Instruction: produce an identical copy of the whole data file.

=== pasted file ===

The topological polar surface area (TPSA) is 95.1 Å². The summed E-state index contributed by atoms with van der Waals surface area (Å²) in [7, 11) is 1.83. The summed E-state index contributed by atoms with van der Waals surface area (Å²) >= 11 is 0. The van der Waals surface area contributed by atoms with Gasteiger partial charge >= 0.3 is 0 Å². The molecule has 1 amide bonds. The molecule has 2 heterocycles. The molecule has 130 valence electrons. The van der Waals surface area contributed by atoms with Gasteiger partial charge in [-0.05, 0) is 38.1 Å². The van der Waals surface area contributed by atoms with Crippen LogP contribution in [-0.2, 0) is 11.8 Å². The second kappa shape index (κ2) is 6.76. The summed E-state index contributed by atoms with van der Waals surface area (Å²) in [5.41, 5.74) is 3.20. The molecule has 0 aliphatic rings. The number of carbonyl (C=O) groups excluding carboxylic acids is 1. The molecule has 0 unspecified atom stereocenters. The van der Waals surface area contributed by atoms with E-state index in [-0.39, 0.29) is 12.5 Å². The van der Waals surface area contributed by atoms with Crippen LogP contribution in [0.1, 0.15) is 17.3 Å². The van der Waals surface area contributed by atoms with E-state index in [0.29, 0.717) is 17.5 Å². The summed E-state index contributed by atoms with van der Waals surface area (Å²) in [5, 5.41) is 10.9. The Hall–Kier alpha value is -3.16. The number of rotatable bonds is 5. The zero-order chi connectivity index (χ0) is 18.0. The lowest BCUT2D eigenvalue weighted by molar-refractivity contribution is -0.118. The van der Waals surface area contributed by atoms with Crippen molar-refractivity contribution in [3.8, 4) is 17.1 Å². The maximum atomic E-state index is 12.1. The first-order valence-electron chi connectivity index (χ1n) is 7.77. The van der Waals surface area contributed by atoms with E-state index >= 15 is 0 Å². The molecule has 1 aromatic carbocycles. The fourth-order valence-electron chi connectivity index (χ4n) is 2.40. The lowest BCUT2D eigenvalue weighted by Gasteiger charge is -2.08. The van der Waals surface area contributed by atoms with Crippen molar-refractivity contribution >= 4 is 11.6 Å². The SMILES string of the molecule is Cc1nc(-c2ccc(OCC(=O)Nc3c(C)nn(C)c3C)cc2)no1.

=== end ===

The topological polar surface area (TPSA) is 95.1 Å². The summed E-state index contributed by atoms with van der Waals surface area (Å²) in [7, 11) is 1.83. The summed E-state index contributed by atoms with van der Waals surface area (Å²) >= 11 is 0. The van der Waals surface area contributed by atoms with Gasteiger partial charge >= 0.3 is 0 Å². The molecule has 1 amide bonds. The molecule has 2 heterocycles. The molecule has 130 valence electrons. The van der Waals surface area contributed by atoms with Gasteiger partial charge in [-0.05, 0) is 38.1 Å². The van der Waals surface area contributed by atoms with Crippen LogP contribution in [-0.2, 0) is 11.8 Å². The second kappa shape index (κ2) is 6.76. The summed E-state index contributed by atoms with van der Waals surface area (Å²) in [5.41, 5.74) is 3.20. The molecule has 0 aliphatic rings. The number of carbonyl (C=O) groups excluding carboxylic acids is 1. The molecule has 0 unspecified atom stereocenters. The van der Waals surface area contributed by atoms with E-state index in [-0.39, 0.29) is 12.5 Å². The van der Waals surface area contributed by atoms with Crippen LogP contribution in [0.1, 0.15) is 17.3 Å². The van der Waals surface area contributed by atoms with E-state index in [0.29, 0.717) is 17.5 Å². The summed E-state index contributed by atoms with van der Waals surface area (Å²) in [5, 5.41) is 10.9. The Hall–Kier alpha value is -3.16. The number of rotatable bonds is 5. The zero-order chi connectivity index (χ0) is 18.0. The lowest BCUT2D eigenvalue weighted by molar-refractivity contribution is -0.118. The van der Waals surface area contributed by atoms with Crippen molar-refractivity contribution in [3.8, 4) is 17.1 Å². The maximum atomic E-state index is 12.1. The first-order valence-electron chi connectivity index (χ1n) is 7.77. The van der Waals surface area contributed by atoms with E-state index >= 15 is 0 Å². The molecule has 1 aromatic carbocycles. The fourth-order valence-electron chi connectivity index (χ4n) is 2.40. The lowest BCUT2D eigenvalue weighted by Gasteiger charge is -2.08. The van der Waals surface area contributed by atoms with Crippen molar-refractivity contribution >= 4 is 11.6 Å². The SMILES string of the molecule is Cc1nc(-c2ccc(OCC(=O)Nc3c(C)nn(C)c3C)cc2)no1.